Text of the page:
May 23, 2019
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Poverty, hunger lead to generation of ‘overweight but malnourished’ Mainers

BANGOR, Maine — Doctors can write a prescription for a headache, but what do they prescribe for hunger?

Finding an answer to that question in Maine — where large numbers of children and seniors live in poverty — is why Eastern Maine Healthcare Systems applied for a Partnerships to Improve Community Health grant through the U.S. Centers for Disease Control and Prevention. EMHS was awarded the $4.05 million CDC grant and has used the funds to create partnerships in Maine’s seven most northern counties to increase access to food resources.

“We’ve started to ask patients: Do you have enough food? And if they don’t, we connect them with the resources to help feed their family,” Doug Michael, chief Community Health and Grants officer for EMHS, said Tuesday taking a break from the daylong Food is Medicine conference at the Cross Insurance Center. “Providers need to know where to send their patients to [for food] that is a respected and reliable and trusted source.”

Michelle Hood, president of EMHS, said the goal is to increase the number of health care providers screening patients to keep Mainers as healthy as possible and to prevent chronic illness from happening.

The CDC grant also has been used to help create new partnerships with Auburn-based Good Shepherd Food Bank of Maine and Maine farmers to increase the availability of nutritious, locally grown foods, and access to programs that help people learn to better themselves.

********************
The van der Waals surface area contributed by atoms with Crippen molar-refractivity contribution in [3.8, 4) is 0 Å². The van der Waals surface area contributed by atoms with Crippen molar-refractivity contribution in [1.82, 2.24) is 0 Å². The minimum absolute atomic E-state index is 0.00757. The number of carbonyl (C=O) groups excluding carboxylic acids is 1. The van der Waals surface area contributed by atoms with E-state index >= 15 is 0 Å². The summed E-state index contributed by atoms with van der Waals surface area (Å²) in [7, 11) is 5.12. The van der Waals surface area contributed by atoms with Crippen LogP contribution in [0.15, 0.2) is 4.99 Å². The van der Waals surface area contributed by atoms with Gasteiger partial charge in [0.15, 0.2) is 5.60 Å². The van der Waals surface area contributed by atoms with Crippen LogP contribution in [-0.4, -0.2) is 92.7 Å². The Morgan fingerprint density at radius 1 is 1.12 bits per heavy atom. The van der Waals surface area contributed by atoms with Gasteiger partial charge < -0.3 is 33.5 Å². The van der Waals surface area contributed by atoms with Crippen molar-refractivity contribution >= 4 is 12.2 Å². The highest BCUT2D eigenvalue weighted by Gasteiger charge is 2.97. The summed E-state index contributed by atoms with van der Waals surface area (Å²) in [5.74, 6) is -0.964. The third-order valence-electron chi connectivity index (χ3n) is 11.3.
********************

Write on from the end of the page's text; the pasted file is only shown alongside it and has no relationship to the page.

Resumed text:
“Hunger is a significant issue for people in Maine,” said Kristen Miale, Good Shepherd president. “Over 200,000 people, or 16 percent of Maine, has food insecurity. The impact is: One in four are children. We’re 12th in the nation for poverty, up from 22nd. We are going in the wrong direction.

“What is most alarming is that Maine ranks third in the country in very low food security,” she said later. “These are more than sad figures — they are shameful.”

Nearly 500 people from health care providers, schools and food pantries from around the state, as well as lawmakers, members of Healthy Maine Partnerships, business owners and others gathered for the conference.

The goal is to “build the network of food security” in Aroostook, Washington, Hancock, Piscataquis, Penobscot, Waldo and Somerset counties, according to Lee McWilliams, a grant consultant for EMHS.

Children and seniors make up two-thirds of the people who get food through Good Shepherd and another 16 percent are disabled, Miale said.

“Hunger impacts our most vulnerable,” she said. “People [go to Good Shepherd] because they do not earn enough to feed their families. Ninety-seven percent are working. We have a high rate of what we call under-employed. They’re incredibly hard working Mainers but still don’t make enough money to survive.”

She said when people are worried about money, they tend to skip meals or purchase high calorie foods that are low in nutrition, which can lead to poor health and chronic health problems such as diabetes and hypertension.

“We are left with the paradox of a whole generation of people who are overweight but malnourished,” Miale said. “The rich get organic, and the poor get diabetes.”

Good Shepherd increased the amount of fresh produce given out by 34 percent in the last year through partnerships with 43 farmers, she said.

The CDC grant attained through EMHS also increased access to technology at rural locations, and helped Good Shepherd to locate and secure a warehouse in Hampden so the Bangor region can benefit from the farm-to-table program, Michael said.

“We have enough food to feed everybody,” Miale said. “We can end hunger.”


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